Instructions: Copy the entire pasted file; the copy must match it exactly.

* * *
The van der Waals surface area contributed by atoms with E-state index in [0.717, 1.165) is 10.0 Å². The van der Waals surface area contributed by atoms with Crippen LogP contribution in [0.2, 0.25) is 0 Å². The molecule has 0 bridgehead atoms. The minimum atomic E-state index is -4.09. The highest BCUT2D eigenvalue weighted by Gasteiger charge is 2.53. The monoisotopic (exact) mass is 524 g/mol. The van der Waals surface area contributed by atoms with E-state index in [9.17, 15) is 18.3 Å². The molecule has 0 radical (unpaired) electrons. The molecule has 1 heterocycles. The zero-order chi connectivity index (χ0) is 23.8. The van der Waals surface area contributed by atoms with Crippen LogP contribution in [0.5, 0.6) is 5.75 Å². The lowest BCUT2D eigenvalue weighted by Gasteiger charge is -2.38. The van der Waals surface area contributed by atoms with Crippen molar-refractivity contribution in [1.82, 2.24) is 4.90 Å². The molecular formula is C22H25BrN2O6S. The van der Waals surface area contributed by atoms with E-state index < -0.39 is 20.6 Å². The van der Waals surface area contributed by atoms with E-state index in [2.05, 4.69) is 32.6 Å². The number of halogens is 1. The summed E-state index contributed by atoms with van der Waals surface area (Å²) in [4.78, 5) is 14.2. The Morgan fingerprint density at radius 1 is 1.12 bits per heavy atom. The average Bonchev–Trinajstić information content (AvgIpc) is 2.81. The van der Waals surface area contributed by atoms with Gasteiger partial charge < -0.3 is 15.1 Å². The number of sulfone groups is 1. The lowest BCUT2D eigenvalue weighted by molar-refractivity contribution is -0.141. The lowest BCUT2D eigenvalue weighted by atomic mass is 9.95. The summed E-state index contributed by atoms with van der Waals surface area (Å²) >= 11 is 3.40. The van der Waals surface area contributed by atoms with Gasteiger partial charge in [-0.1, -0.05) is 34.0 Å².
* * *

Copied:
The van der Waals surface area contributed by atoms with E-state index in [0.717, 1.165) is 10.0 Å². The van der Waals surface area contributed by atoms with Crippen LogP contribution in [0.2, 0.25) is 0 Å². The molecule has 0 bridgehead atoms. The minimum atomic E-state index is -4.09. The highest BCUT2D eigenvalue weighted by Gasteiger charge is 2.53. The monoisotopic (exact) mass is 524 g/mol. The van der Waals surface area contributed by atoms with E-state index in [9.17, 15) is 18.3 Å². The molecule has 0 radical (unpaired) electrons. The molecule has 1 heterocycles. The zero-order chi connectivity index (χ0) is 23.8. The van der Waals surface area contributed by atoms with Crippen LogP contribution in [0.5, 0.6) is 5.75 Å². The lowest BCUT2D eigenvalue weighted by Gasteiger charge is -2.38. The van der Waals surface area contributed by atoms with Crippen molar-refractivity contribution in [1.82, 2.24) is 4.90 Å². The molecular formula is C22H25BrN2O6S. The van der Waals surface area contributed by atoms with E-state index < -0.39 is 20.6 Å². The van der Waals surface area contributed by atoms with E-state index in [2.05, 4.69) is 32.6 Å². The number of halogens is 1. The summed E-state index contributed by atoms with van der Waals surface area (Å²) in [4.78, 5) is 14.2. The Morgan fingerprint density at radius 1 is 1.12 bits per heavy atom. The average Bonchev–Trinajstić information content (AvgIpc) is 2.81. The van der Waals surface area contributed by atoms with Gasteiger partial charge < -0.3 is 15.1 Å². The number of sulfone groups is 1. The lowest BCUT2D eigenvalue weighted by molar-refractivity contribution is -0.141. The lowest BCUT2D eigenvalue weighted by atomic mass is 9.95. The summed E-state index contributed by atoms with van der Waals surface area (Å²) >= 11 is 3.40. The van der Waals surface area contributed by atoms with Gasteiger partial charge in [-0.1, -0.05) is 34.0 Å².